UCLA's Monique Billings (25) and Paulina Hersler smile in a team huddle after beating Hawaii 66-50 during a first-round women's college basketball game in the NCAA Tournament in Los Angeles, Saturday, March 19, 2016. (AP Photo/Michael Owen Baker)
Michael Owen Baker
March 20, 2016

LOS ANGELES (AP) The NCAA Tournament second-round game pairing No. 3 seed UCLA and No. 6 seed South Florida may come down to a simple question of math. Will two be better than one?

The No. 3 seed Bruins, who feature All-Pac-12 Conference guards Nirra Fields and Jordin Canada, will contend with Courtney Williams, who scored 31 of South Florida's 48 points in the first round. The team with the answer Monday night advances to the Sweet Sixteen in Bridgeport, Conn.

''I watched a bit of the first half (in person), said Fields of seeing Williams in UCLA's Pauley Pavilion. ''She's a great player. She gets her mid-range (shot) off pretty fast. All you can do is try and disrupt it. She's going to get shots, get her shot off. I just have to understand it's making her work and disrupting her a little.''

Scoring both inside and from mid-range, Williams scored 18 of South Florida's 25 second-half points Saturday in the Bulls' 48-45 victory over Colorado State.

''She's really good at that mid-range shot,'' said UCLA Coach Cori Close. ''It's almost unguardable because you have to play her quickness all the way to the rim, but if you take that away too much, and give her an inch of separation, she can get off her mid-range shot. She elevates so well. She's not phased by a hand in her face.''

Fields led the Bruins (25-8) with 16 points and 8 rebounds in their 66-50 victory over Hawai'i. Canada, however, struggled, scoring 10 points on 3-of-11 shooting.

''Now that I got the nerves out, I'm feeling more relaxed and calm,'' said Canada.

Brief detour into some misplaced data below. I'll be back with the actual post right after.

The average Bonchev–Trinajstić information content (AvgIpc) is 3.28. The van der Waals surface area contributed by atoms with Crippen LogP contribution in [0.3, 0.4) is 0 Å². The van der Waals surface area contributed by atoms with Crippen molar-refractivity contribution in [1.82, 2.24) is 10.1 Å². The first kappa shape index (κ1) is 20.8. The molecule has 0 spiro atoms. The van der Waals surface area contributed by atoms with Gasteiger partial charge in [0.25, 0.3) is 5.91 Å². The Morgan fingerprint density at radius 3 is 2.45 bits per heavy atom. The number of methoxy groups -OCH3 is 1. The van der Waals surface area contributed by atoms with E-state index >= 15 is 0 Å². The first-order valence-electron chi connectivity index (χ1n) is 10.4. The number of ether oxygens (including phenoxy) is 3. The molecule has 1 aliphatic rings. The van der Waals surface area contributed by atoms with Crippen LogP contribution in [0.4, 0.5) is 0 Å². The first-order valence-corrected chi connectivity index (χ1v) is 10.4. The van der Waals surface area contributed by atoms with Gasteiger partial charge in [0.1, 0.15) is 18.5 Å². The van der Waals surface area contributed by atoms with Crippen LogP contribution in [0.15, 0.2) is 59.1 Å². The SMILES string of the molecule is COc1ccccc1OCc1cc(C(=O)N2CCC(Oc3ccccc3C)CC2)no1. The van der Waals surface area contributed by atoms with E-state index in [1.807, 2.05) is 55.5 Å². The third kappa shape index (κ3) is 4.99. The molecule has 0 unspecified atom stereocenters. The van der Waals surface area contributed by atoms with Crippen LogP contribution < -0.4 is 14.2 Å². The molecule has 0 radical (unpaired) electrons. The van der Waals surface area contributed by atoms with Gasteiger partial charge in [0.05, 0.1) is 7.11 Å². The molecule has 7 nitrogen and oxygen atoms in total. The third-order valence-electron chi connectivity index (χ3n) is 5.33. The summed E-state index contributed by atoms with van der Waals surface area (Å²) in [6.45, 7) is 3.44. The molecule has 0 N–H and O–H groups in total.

The Bruins are resigned to dealing with Williams with the basketball.

''I don't care who you are you aren't going to stop her from touching the ball, but if we can make those touches harder, if we can make her think about those things a little bit more, work a little bit more for those comfort touches,'' said Close. ''Make her step one more foot out, go a little bit wider on a screen, force her to make a back cut before coming off that second screen.''

Fernandez will have South Florida prepared to contend with more than Fields and Canada.

''Their interior play poses some issues,'' the South Florida coach said. ''They do a good job in the paint, blocking out. Their bigs run the floor really well in transition. (Monique) Billings and (Lajahna) Drummer are going to be a big matchup for our 4s and 5s.''

Fields doesn't want the Bruins to be distracted by the marquee matchup.

''I know they are a great team, and that Courtney has to be my assignment going into the game,'' said Fields. ''I honestly feel the focus is on us. If we do what we need to do as a team, play great defense, run great transition, it doesn't matter what the scouting report is on them.''

TOURNAMENT TIDBITS:

UPCLOSE AND PERSONAL

After her team advance, Close sat courtside for South Florida's first-round game, getting a chance to scout Williams first-hand.

''The biggest thing being right there close and personal is her confidence level,'' said Close. ''She has a swagger about her. She carries herself with a lot of confidence. I like it. That just makes the game fun.''

DIFFERENT LOOK

After watching the Bulls grind out a narrow win, posting season lows in points in a quarter, half and a game, against a deliberate Colorado State squad, Fernandez expects Monday night's game to be played at a much quicker pace. Both UCLA and South Florida have excellent transition games and enjoy an uptempo style.

''The shot clock will not be a factor,'' he said.

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